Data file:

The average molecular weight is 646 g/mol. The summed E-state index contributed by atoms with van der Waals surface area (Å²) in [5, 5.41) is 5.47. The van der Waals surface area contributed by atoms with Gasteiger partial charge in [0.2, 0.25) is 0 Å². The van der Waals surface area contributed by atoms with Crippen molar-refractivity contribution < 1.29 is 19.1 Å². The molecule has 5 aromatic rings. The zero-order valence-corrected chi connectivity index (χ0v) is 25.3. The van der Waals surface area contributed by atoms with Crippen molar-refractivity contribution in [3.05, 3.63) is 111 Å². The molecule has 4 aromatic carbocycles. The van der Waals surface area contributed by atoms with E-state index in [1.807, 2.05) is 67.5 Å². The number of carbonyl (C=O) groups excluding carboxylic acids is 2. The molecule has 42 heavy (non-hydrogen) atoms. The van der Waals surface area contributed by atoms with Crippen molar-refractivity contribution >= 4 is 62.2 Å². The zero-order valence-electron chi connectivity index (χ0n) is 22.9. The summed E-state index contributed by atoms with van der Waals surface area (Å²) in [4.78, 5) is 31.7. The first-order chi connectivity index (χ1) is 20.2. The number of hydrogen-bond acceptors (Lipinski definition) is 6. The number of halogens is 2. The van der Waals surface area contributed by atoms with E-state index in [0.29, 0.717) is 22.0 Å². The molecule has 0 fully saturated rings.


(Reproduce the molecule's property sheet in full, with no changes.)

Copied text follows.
The average molecular weight is 646 g/mol. The summed E-state index contributed by atoms with van der Waals surface area (Å²) in [5, 5.41) is 5.47. The van der Waals surface area contributed by atoms with Gasteiger partial charge in [0.2, 0.25) is 0 Å². The van der Waals surface area contributed by atoms with Crippen molar-refractivity contribution < 1.29 is 19.1 Å². The molecule has 5 aromatic rings. The zero-order valence-corrected chi connectivity index (χ0v) is 25.3. The van der Waals surface area contributed by atoms with Crippen molar-refractivity contribution in [3.05, 3.63) is 111 Å². The molecule has 4 aromatic carbocycles. The van der Waals surface area contributed by atoms with E-state index in [1.807, 2.05) is 67.5 Å². The number of carbonyl (C=O) groups excluding carboxylic acids is 2. The molecule has 42 heavy (non-hydrogen) atoms. The van der Waals surface area contributed by atoms with Crippen molar-refractivity contribution >= 4 is 62.2 Å². The zero-order valence-electron chi connectivity index (χ0n) is 22.9. The summed E-state index contributed by atoms with van der Waals surface area (Å²) in [4.78, 5) is 31.7. The first-order chi connectivity index (χ1) is 20.2. The number of hydrogen-bond acceptors (Lipinski definition) is 6. The number of halogens is 2. The van der Waals surface area contributed by atoms with E-state index in [0.29, 0.717) is 22.0 Å². The molecule has 0 fully saturated rings.